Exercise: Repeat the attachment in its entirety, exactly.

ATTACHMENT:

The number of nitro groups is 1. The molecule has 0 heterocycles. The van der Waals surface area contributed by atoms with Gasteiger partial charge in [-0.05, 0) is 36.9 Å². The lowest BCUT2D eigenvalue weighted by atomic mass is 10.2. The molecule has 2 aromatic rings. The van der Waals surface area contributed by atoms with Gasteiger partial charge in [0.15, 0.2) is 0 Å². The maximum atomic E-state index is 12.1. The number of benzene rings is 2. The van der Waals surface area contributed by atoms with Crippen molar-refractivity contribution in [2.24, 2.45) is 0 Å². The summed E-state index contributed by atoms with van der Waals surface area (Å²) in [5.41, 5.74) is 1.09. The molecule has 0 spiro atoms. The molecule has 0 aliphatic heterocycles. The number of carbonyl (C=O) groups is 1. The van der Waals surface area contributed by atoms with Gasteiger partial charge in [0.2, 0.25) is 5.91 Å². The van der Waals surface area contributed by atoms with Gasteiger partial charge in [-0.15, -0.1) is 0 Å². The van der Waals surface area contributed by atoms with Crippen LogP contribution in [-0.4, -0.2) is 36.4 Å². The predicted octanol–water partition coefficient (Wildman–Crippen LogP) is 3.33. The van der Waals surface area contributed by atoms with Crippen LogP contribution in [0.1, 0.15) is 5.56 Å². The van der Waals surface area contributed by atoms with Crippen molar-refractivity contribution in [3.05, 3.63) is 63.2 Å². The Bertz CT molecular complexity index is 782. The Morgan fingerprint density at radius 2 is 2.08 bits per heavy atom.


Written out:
The number of nitro groups is 1. The molecule has 0 heterocycles. The van der Waals surface area contributed by atoms with Gasteiger partial charge in [-0.05, 0) is 36.9 Å². The lowest BCUT2D eigenvalue weighted by atomic mass is 10.2. The molecule has 2 aromatic rings. The van der Waals surface area contributed by atoms with Gasteiger partial charge in [0.15, 0.2) is 0 Å². The maximum atomic E-state index is 12.1. The number of benzene rings is 2. The van der Waals surface area contributed by atoms with Crippen molar-refractivity contribution in [2.24, 2.45) is 0 Å². The summed E-state index contributed by atoms with van der Waals surface area (Å²) in [5.41, 5.74) is 1.09. The molecule has 0 spiro atoms. The molecule has 0 aliphatic heterocycles. The number of carbonyl (C=O) groups is 1. The van der Waals surface area contributed by atoms with Gasteiger partial charge in [0.2, 0.25) is 5.91 Å². The van der Waals surface area contributed by atoms with Gasteiger partial charge in [-0.15, -0.1) is 0 Å². The van der Waals surface area contributed by atoms with Crippen LogP contribution in [-0.4, -0.2) is 36.4 Å². The predicted octanol–water partition coefficient (Wildman–Crippen LogP) is 3.33. The van der Waals surface area contributed by atoms with Crippen LogP contribution in [0.1, 0.15) is 5.56 Å². The van der Waals surface area contributed by atoms with Crippen molar-refractivity contribution in [3.05, 3.63) is 63.2 Å². The Bertz CT molecular complexity index is 782. The Morgan fingerprint density at radius 2 is 2.08 bits per heavy atom.